Curator is a term that has recently entered into the language to describe everything from a display of vegetables at a high end market to a selection of wines for a tasting room in the Napa Valley. As my mentors and colleagues refer to ourselves, the word describes our process: the development of a thoughtful idea, a great deal of research and writing and finally a collection of objects/art works chosen to illustrate the concept.
Until about 50 years ago, curators were mainly caretakers of art works and facilitators of their exhibition – thus perhaps the French term still in use today: “conservateur”. The Swiss curator Harald Szeemann is often credited with altering the way curators work through the many innovative exhibitions he created in the 60’s and 70’s. In the words of Glenn Philips, head of the Getty Research Institute’s modern and contemporary collections, Szeemann’s work “served for many curators as a symbol of curating in its purest form – exhibition making as a creative act”.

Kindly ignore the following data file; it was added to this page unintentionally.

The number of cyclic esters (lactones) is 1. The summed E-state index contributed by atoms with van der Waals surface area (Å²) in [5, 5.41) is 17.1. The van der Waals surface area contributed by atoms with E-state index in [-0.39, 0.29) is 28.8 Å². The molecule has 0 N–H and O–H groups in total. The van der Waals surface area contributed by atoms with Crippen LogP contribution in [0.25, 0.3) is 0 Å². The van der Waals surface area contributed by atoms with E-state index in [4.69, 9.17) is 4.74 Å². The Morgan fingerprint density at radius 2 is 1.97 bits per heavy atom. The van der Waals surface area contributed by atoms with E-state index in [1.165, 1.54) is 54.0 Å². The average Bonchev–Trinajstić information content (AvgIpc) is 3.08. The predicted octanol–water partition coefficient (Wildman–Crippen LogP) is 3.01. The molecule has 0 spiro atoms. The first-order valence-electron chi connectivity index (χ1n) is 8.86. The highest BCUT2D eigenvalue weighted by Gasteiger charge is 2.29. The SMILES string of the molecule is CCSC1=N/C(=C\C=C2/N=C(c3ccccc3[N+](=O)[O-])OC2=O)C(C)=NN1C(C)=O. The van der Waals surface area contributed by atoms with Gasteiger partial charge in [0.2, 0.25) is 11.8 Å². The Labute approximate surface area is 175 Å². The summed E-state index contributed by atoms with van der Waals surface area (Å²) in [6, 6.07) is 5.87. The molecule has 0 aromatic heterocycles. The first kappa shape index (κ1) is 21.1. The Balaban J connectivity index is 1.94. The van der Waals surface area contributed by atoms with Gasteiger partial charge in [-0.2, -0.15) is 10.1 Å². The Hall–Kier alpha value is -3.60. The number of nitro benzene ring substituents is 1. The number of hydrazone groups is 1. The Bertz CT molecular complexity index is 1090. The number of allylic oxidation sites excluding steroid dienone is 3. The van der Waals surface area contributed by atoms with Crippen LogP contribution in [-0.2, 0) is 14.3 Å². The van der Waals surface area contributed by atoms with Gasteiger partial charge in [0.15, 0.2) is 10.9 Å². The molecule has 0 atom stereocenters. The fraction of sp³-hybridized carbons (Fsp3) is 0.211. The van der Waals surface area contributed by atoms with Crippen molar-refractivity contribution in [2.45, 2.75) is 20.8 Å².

In my career I have attempted just that but for the last seven years my role as “curator” for the Emeryville Celebrations of the Arts has had a slightly different slant. For this exhibition I work with two individuals invited from the bay area arts professional community to jury submissions from artists who live or work in Emeryville. This year we are indebted to gallerists George Lawson and Elizabeth Shypertt for their careful attention during the three long days we spent visiting studios and reviewing works submitted digitally. That process completed, I plan the installation of the selected works and thus become something closer to exhibition designer.
Each year the exhibition is mounted in a different commercial or industrial space on loan to the organization. I attempt to create a gallery-like setting in these widely diverse locations and imagine how the works selected can be installed in an interesting manner. My task then involves directing the building of temporary walls by the very able carpenters of Bashland Builders, bringing in props - platforms and pedestals to support the work, and directing artist/volunteers in the tasks involved in mounting an exhibition. This is all challenging work that I enjoy immensely. I am grateful to ECA for the opportunity.
Emeryville Celebration of the Arts enjoys the generous volunteer participation of the entire community. It is our pleasure to present again this year for the thirty-third time, the enormous artistic wealth of this tiny village in the middle of San Francisco’s Bay Area.